Unless you’ve been living under an umbrella, ella, ella, you’ve heard of Rihanna. The multi-platinum artist and fashion designer is now a beauty mogul with Fenty Beauty, which grossed about $550 million in its first year. She has sold millions of albums and was just recently named the world’s wealthiest female musician.
Debbie Solomon has been Rihanna’s personal chef for six and a half years. In that time she has traveled around the globe, cooking in lavish homes and five-star hotels, and making the same Caribbean-infused cuisine that landed her the gig in the first place. Scrolling through Solomon’s Instagram is like exploring an eclectic Caribbean menu. You’ll see beautifully prepared dishes that range from sizzling curried filets and jerk pork to shrimp fried rice, callaloo, and saltfish. I had to know more about what it's like to cook for Rihanna all the time. I got in touch with Solomon to chat about her food, and the weird and wild world of cooking for an A-list celebrity.
MyRecipes: Tell us a bit about yourself. How did you start cooking?
Debbie Solomon: I was born on the beautiful island of Jamaica and raised by my loving single mother. I moved to New York and started helping my mother in the kitchen for her catering business. But being in New York really helped me define my palate. Because of that experience, I decided to go to the French Culinary Institute in New York and have been cooking professionally ever since.
A post shared by Debbie (@chefdebbiesolomon) on Dec 25, 2016 at 8:07pm PST
How did you get the job with Rihanna?
I was working at the Sunset Marquis in Los Angeles and I got a phone call basically asking for me to cook something and drop it off at a sound stage. I didn’t know who I was cooking for, but they wanted to know if someone could make Caribbean food and drop it off. I did that like two more times before I got the job and found out it was for Rih.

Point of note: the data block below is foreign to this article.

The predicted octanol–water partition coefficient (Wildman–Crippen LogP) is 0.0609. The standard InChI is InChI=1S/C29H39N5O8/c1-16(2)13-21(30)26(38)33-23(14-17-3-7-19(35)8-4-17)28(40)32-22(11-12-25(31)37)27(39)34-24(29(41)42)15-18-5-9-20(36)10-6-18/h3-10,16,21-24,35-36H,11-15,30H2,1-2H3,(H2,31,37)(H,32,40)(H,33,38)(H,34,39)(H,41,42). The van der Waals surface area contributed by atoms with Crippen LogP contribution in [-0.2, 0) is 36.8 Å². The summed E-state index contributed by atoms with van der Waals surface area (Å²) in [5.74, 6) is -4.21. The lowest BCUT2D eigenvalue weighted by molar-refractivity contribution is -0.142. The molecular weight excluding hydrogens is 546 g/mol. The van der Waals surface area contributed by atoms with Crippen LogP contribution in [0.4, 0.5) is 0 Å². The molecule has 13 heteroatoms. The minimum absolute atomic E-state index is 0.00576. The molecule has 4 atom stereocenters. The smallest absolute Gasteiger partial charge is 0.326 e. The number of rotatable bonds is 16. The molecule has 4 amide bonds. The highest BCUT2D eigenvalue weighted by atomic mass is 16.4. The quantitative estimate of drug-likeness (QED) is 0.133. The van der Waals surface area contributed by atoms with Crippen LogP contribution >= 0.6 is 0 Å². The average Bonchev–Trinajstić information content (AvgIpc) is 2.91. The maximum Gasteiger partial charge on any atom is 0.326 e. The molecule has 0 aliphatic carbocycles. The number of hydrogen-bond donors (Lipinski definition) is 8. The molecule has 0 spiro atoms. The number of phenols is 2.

What’s like being a chef for such a high-profile celebrity?
The hours are definitely demanding, but honestly, working for someone like her should be demanding and should require your time. You’re away from friends and family a lot, but it’s a great opportunity in so many ways.
A post shared by Debbie (@chefdebbiesolomon) on Aug 13, 2016 at 5:28pm PDT
What’s your favorite part of the job?
The people. It’s like a family, you know? Everyone gets along and everyone is working for one common goal. And that’s to make the client happy. So, it’s like a team and I love that atmosphere.
How much traveling do you do?
A lot [laughs]. Probably something like nine months out of the year. But you know, I get to see amazing places like Thailand, South African, Japan, and others.
Are you incorporating different cooking methods based on the country you’re in?
Honestly, it’s whatever the client wants, but there’s time to explore new spices. The way I cook for her is to her liking. When I’m in Japan, I’ll get knives. In South Africa, different spices. But the job is more about eating consistently so the country doesn’t have that much influence. But I cook what I cook, and really no one else can do that in the way I do for her.
What are some of the dishes you like to cook for her?
It’s mostly Caribbean, but I also do other things, like Asian fusion and Italian.
A post shared by Debbie (@chefdebbiesolomon) on Apr 9, 2017 at 6:18pm PDT
What are some of the perks of the job?
Events, parties, meeting new people. Traveling for sure. Traveling is the thing I love the most about the job.
Does anything ever go wrong, or is it smooth sailing because of Rih’s profile?
So, we always advance a rider to wherever we stay to make sure all the food is there and prepped for me to cook. But sometimes I’ll show up to my hotel and the food just isn’t there. At times like that, we improvise and figure it out. I’m really good at figuring stuff out.
A post shared by Debbie (@chefdebbiesolomon) on Apr 15, 2017 at 2:41pm PDT
What are some insider things people may not know about this job?
From the outside they probably think its glitz and glamour. But it’s hard work. And it’s knowing your client. For me, and remember this is all to the client, the [high-end hotels] probably don’t grant access to everyone. For us, hotels will allow me to cook in their professional kitchens and allow me to see what it’s like from the other side, and how the hotel runs. It’s interesting to see how these five-star hotels operate and how it works in each hotel. Ultimately, seeing the passion behind the food from all these incredible chefs is just so admirable.
A post shared by Debbie (@chefdebbiesolomon) on Jan 29, 2016 at 11:31am PST
But every experience for me is great because I work for an incredible client who gets off-the-chain treatment. And they want us to come back. At the end of the day, if you’re kind to people, people will be kind back to you.